Reviewed by Glenn Erickson
Savant stopped going to Robin Williams vehicles when they became altogether too treacly or insulting,
but Cadillac Man, one of his older flops, just happens to be one of his best. Working with a decent director and
a funny script, Williams plays a believable character who by sheer nerve and recklessness, has made
a mess of his life. Loopy Tim Robbins' hostage seige provides him with the opportunity to redeem
himself, using that same nerve and recklessness.
Car salesman Joey O'Brien (Robin Williams) is burning his candle at three ends at once,
trying to keep up with his ex-wife Tina (Pamela Reed), his 20-something designer girlfriend Lila
(Lori Petty) and his steadiest girl, Joy (Fran Drescher), who happens to be married. The pressure is
on at Turgeon motors for big Sunday sales, and Joey can't seem to get his day together, what with
the interruptions from the women in his life, including his mother (Mimi Cecchini) and the fact that
three of his hoped-for sales opportunities show up at the same time, demanding his attention. Then
the crazed Larry (Tim Robbins) crashes his motorcycle through the showroom window, brandishing
a bomb and holding everyone hostage - he thinks his wife Donna (Annabella Sciorra) is running out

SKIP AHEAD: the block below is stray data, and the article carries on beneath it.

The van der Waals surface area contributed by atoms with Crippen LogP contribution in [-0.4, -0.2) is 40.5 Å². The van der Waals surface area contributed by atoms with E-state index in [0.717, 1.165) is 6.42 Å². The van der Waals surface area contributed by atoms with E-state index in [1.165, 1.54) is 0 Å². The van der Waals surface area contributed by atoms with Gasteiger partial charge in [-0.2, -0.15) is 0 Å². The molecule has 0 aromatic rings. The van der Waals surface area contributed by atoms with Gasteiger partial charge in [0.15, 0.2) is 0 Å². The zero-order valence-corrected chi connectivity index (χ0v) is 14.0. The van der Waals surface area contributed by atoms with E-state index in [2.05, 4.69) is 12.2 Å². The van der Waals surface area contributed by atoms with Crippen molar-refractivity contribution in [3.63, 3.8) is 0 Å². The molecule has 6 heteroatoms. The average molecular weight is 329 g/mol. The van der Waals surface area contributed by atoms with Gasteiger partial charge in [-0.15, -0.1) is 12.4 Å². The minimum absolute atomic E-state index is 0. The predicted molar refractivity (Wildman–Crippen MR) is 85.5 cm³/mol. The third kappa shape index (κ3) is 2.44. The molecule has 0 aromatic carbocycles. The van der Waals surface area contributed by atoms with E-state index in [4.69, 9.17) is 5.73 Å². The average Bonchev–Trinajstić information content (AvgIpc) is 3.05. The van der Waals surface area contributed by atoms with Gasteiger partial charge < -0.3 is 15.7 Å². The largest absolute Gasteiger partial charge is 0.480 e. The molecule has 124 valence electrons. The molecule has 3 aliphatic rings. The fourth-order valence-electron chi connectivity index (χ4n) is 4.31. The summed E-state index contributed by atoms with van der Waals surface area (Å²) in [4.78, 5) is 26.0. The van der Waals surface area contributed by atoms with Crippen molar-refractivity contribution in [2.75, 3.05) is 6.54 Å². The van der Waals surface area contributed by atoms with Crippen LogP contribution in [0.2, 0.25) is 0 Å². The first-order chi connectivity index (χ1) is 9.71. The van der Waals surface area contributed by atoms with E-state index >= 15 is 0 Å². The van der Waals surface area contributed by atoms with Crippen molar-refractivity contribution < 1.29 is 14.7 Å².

on him with one of the salesmen, and he's ready to shoot them all. In a flash of fast-talking
desperation, Joey falsely confesses - and starts the slow and hilarious process of trying to talk some
sense into the disoriented, trigger-happy Larry.
For Orion Pictures, 1990 was the best of times and the worst of times. A prolific and creative studio,
for their every hit there were four expensive bombs, and their 1990 lineup contained what should have
been a solid pack of winners. The duds were heavyduty losers - Navy Seals, a pandering and
action-impaired combat flick; The Hot Spot, a moody Texas noir ruined by director
Dennis Hopper's bad editing decisions, and Mermaids, an interesting Cher vehicle,
ruined by yet more cowardly editing decisions. By the time these pictures were ready to go out, Orion
barely had the money to promote them and was running up unpaid bills all over town. What would have